Posted: 28 Sep. 2021 10 min. read

Putting cloud to work in the future of work

Cloud and the digital workplace journey: Part 1

By Robin Jones, Martin Kamen, and Diana Kearns-Manolatos

Why HR business and technology leaders need to partner on cloud strategy and transformation

Organizations across every industry are navigating monumental disruption—whether it is addressing ethical issues such as climate change and ESG, navigating how to build and cultivate trust, rearchitecting the future of work, or “digitally transforming” as part of their digital workplace journey. In fact, six out of 10 leaders in Deloitte’s 2021 Global Resilience study expect to see occasional or pervasive global disruption at the scale of COVID-19 and climate change going forward as the norm.  

This environment of disruptive change has accelerated transformations in work, the workforce, and the workplace that were already in motion. And it has further cemented cloud’s role in enabling the future of work, including innovative new business and organizational strategies, new operating models such as human-machine collaboration, agile ways of working, shifts to the digital workplace, and much more. Cloud is core, and it has evolved far beyond the now-familiar SaaS-based solutions. HR and business leaders can benefit from a deeper understanding of cloud, which is not only transforming the IT function but also providing new opportunities across the organization. Reciprocally, technology leaders need to work closely with HR and business leaders on organizational design and workforce strategies to effectively transform the digital workplace and the future of work.

The future of work: Aligning on strategy

Three big shifts in work, workforce, and workplace are driving the future of work and the digital workplace, and the cloud is the engine powering them. However, while two-thirds (66.2 percent) of more than 1,600 participants in our recent cloud Dbriefs webcast poll reported that cloud is enabling their work, workforce, and workplace, nearly a quarter (24.9 percent) of respondents didn’t know if their organization was using the cloud as an enabler. HR, business leaders, and technology leaders can all benefit from being better aligned on strategy in each of these areas.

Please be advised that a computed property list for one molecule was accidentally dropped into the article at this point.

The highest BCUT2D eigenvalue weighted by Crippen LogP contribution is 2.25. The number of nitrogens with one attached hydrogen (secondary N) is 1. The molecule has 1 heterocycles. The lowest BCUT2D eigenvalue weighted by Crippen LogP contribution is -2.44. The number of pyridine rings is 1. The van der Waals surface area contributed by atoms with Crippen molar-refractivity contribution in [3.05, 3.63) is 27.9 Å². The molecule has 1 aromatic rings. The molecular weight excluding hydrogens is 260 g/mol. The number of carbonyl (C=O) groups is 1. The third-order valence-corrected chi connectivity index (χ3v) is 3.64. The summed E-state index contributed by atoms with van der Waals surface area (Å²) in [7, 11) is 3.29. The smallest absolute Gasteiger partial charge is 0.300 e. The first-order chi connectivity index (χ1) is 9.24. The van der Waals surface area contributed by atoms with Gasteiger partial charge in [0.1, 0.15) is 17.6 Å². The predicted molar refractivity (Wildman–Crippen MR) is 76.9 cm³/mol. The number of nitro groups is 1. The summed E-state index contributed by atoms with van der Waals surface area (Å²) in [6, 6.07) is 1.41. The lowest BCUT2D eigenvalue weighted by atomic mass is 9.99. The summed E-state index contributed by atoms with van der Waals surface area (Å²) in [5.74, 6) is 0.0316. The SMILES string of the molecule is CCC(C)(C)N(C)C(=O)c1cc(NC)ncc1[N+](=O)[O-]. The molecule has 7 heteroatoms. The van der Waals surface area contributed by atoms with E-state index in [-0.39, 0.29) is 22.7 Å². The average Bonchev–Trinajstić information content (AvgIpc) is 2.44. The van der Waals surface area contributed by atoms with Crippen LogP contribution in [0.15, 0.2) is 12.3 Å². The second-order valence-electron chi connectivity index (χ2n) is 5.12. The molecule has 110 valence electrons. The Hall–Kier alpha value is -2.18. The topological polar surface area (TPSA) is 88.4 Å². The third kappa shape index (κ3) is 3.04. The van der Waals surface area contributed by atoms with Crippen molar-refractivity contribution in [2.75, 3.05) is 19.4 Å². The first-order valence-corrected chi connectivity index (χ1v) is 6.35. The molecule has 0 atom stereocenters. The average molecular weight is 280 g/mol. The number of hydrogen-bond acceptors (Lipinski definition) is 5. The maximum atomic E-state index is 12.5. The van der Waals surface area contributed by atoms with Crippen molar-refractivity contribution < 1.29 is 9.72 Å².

• Work is being re-architected, moving away from the legacy of process-based tasks to focus more on project-based outcomes. Re-architecting how we work, using digital solutions enabled by the cloud, is how we can unlock value through enhanced productivity.
  • The workforce trends we’ve tracked for more than a decade have accelerated. People want more flexibility, more purpose, and more say in their work. The pandemic gave us a new understanding of how work gets done and who can do it—effectively unleashing the workforce. It also highlighted skills gaps and forced organizations to recognize that they need to understand what skills are required in a cloud-enabled future and how they can access them, whether through upskilling within the organization or by tapping into a broader workforce ecosystem
  • Workplaces are evolving quickly in terms of where work physically gets done and the role of digital workspaces in enabling teaming and collaboration. Cloud is fueling this “phygital” workplace, enabling the workforce to work differently and with more value.

Each of these shifts will require leaders across functions to collaborate on strategy. But to look at one of the three in greater detail, we can examine changes in work itself. Deloitte’s recent research found that organizations are looking to innovate work outcomes related to four key areas that will require HR and business leaders to collaborate with cloud strategy leaders:

  • Operations: Related to business continuity, workforce management, proactive cybersecurity, and governance.
  • Data: Platforms that enable data consolidation, analytics, and intelligence and platforms that support work.
  • Experiences: Cloud strategies can deliver frictionless, omnichannel, and personalized customer experiences and integrate technologies like augmented and virtual reality.
  • Ecosystems: Cloud infrastructure is supporting more collaboration across digital platforms and collaborative ecosystems.

Across life sciences, health care, and government organizations, we’ve seen organizations using cloud data ecosystems to support collaborative research around new therapeutics and vaccines, and telemedicine strategies. Hospital networks have used the cloud to enable workforce management with internal talent marketplaces. Financial services and e-commerce organizations have started to think about re-platforming and modernizing legacy lending applications and digital payments infrastructures. Cloud is being used to innovate digital apps and to manage workforce safety. The list is long and growing.